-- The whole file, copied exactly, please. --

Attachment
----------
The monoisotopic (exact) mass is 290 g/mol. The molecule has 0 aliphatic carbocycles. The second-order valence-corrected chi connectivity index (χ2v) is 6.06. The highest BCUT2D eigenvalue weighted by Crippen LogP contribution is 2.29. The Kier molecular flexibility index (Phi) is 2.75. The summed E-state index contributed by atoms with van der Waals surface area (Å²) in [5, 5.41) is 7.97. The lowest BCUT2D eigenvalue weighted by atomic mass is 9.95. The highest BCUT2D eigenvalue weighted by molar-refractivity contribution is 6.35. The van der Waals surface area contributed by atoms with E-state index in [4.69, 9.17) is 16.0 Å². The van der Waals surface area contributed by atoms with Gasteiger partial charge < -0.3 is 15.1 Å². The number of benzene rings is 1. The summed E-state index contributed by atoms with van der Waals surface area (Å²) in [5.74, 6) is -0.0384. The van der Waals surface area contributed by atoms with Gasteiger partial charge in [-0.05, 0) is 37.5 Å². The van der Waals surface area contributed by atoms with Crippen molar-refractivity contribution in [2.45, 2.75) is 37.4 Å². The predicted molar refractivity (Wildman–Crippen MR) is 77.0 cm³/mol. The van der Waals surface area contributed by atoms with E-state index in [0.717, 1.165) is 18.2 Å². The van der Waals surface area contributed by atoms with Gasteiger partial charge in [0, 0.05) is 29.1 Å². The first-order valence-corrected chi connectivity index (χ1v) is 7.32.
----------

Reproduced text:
The monoisotopic (exact) mass is 290 g/mol. The molecule has 0 aliphatic carbocycles. The second-order valence-corrected chi connectivity index (χ2v) is 6.06. The highest BCUT2D eigenvalue weighted by Crippen LogP contribution is 2.29. The Kier molecular flexibility index (Phi) is 2.75. The summed E-state index contributed by atoms with van der Waals surface area (Å²) in [5, 5.41) is 7.97. The lowest BCUT2D eigenvalue weighted by atomic mass is 9.95. The highest BCUT2D eigenvalue weighted by molar-refractivity contribution is 6.35. The van der Waals surface area contributed by atoms with E-state index in [4.69, 9.17) is 16.0 Å². The van der Waals surface area contributed by atoms with Gasteiger partial charge < -0.3 is 15.1 Å². The number of benzene rings is 1. The summed E-state index contributed by atoms with van der Waals surface area (Å²) in [5.74, 6) is -0.0384. The van der Waals surface area contributed by atoms with Gasteiger partial charge in [-0.05, 0) is 37.5 Å². The van der Waals surface area contributed by atoms with Crippen molar-refractivity contribution in [2.45, 2.75) is 37.4 Å². The predicted molar refractivity (Wildman–Crippen MR) is 77.0 cm³/mol. The van der Waals surface area contributed by atoms with E-state index in [0.717, 1.165) is 18.2 Å². The van der Waals surface area contributed by atoms with Gasteiger partial charge in [0, 0.05) is 29.1 Å². The first-order valence-corrected chi connectivity index (χ1v) is 7.32.